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Saturday, May 21, 2011
Brain / Mind ... Music ... Science ...

A few days after writing my Sad Song blog, about how a tune by The Cars pulled me out of the dumps on a very trying and frustrating day, I read an interview in the May Scientific American with a hearing specialist and surgeon who is performing neuroscience research on musical creativity. I.e., what goes on in the brain when a songwriter sits at a piano sit at a piano searching for a pleasing series of notes, or when a bunch of performers improvise and exchange riffs. The pace may be different in these two situations, but the overall process of creativity is about the same. But just what is that process all about?

The interviewee, Dr. Charles Limb, mostly said that more research is needed before anything definitive can be said. So the article is more about investigating an unanswered question than about explaining a new scientific discovery. Another interesting question that Dr. Limb asked towards the end of the article – and again left unanswered – is “why do we love sad music? Why does it make us feel better and not worse?” Hmmmm, that’s a darn good and interesting question, especially given how I resolved my Friday the 13th blues earlier this month. We don’t seek out other sad and depressed people when we’re feeling down; that just makes us feel worse (most of us, anyway). But we certainly do love our sad songs, and maybe movies and paintings too. What’s the difference?

If a scientist like Dr. Limb can’t give a good answer, I certainly can’t. But heck, that never stopped me before. In light of my Friday the 13th experience, I will posit that sad music seems like a way of “talking about it”, getting it off your chest. If you’ve got a handful of unneeded $100 bills in your pocket, you could go see a therapist and get her or him to listen to your blues. But other than family and friends – and even among them, only a small percentage at best – you won’t get a lot of sympathy if you start dumping your woes with, say, the next thirsty co-worker at the office water cooler or coffee table. They’ve got their problems too.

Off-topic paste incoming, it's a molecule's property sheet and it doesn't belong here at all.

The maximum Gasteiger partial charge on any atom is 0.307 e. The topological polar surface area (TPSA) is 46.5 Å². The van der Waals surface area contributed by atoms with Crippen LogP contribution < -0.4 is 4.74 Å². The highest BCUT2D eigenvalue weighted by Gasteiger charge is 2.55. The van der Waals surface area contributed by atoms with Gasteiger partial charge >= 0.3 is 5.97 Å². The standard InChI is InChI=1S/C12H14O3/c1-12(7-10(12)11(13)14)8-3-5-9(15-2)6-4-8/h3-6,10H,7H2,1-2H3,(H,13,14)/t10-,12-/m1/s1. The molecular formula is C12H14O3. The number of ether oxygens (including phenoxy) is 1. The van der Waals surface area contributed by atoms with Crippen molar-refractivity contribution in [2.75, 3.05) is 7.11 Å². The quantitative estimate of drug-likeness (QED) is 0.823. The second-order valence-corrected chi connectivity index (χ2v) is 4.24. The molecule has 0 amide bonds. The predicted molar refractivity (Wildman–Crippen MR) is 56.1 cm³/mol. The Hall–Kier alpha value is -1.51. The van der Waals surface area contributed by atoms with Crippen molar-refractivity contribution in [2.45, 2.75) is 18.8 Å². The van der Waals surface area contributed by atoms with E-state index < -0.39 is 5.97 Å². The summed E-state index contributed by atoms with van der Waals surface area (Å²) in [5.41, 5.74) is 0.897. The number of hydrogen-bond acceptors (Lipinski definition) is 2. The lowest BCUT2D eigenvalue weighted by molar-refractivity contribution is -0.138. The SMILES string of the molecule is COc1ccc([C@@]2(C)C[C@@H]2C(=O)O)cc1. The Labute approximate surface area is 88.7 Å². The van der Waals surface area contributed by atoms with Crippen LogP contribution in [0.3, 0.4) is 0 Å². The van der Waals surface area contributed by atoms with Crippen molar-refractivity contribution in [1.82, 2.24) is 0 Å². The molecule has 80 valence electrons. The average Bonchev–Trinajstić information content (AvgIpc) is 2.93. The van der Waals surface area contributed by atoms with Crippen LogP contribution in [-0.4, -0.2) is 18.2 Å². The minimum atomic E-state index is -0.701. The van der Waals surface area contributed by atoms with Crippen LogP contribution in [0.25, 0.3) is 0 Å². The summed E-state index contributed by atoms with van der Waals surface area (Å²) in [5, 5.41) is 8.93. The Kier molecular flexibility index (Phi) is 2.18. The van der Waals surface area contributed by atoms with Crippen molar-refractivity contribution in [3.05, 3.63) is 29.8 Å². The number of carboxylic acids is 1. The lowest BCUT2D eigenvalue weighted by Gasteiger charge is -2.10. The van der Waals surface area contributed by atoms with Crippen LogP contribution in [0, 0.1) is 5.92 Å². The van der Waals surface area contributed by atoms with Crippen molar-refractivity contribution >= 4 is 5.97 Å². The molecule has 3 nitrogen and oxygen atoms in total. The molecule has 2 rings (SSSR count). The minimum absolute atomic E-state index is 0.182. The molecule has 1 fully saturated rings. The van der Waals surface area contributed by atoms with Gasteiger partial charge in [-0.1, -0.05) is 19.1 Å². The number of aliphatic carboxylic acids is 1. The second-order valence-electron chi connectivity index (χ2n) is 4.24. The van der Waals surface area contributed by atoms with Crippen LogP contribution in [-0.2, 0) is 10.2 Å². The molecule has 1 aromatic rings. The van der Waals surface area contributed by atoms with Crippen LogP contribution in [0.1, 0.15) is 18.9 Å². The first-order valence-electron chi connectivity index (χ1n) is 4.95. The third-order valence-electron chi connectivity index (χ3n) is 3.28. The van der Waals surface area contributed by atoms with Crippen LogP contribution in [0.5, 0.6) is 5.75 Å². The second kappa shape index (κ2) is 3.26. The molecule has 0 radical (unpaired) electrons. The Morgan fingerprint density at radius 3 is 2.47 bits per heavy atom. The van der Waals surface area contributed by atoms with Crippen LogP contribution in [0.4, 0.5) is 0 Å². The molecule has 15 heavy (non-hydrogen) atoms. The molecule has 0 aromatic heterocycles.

But humming a sad song at least makes you feel like you’re doing something expressive with an unwanted emotion; and it reminds you that someone else, i.e. the song-writer, felt what you do. So there’s an expression factor combined with a sympathy factor. Now, how much better can the average shrink or kindly friend or spouse do? (Yes, I know that shrinks are supposed to help you get at the root of your sadness so that you can change yourself and stop whatever else was generating your unhappiness. But I myself believe that the psychology paradigm of ‘therapeutic intervention’ is VERY over-rated, more faith-based than anything else).

I wonder if Dr. Limb and his fellow audio-creativity researchers will arrive at something like that. I recall reading about recent neuroscience research showing that music is “heard” in the brain in regions that have much to do with coordinating body movement (i.e., motor cortex and cerebellum). In a way, when we groove to a catchy tune, we feel something akin to what we feel when moving our bodies. Well sure — to walk or dance or just lift a fork, there has to be a certain rhythm between the thousands of little muscles all over our skeleton frame. When we walk down a street, it seems quite a bit like good music (at least if we’re “swinging down the street so fancy-free”, if you’re old enough to remember the song “Hey There Georgie Girl”). When we trip and stumble, there is something off-key and staticky about it all.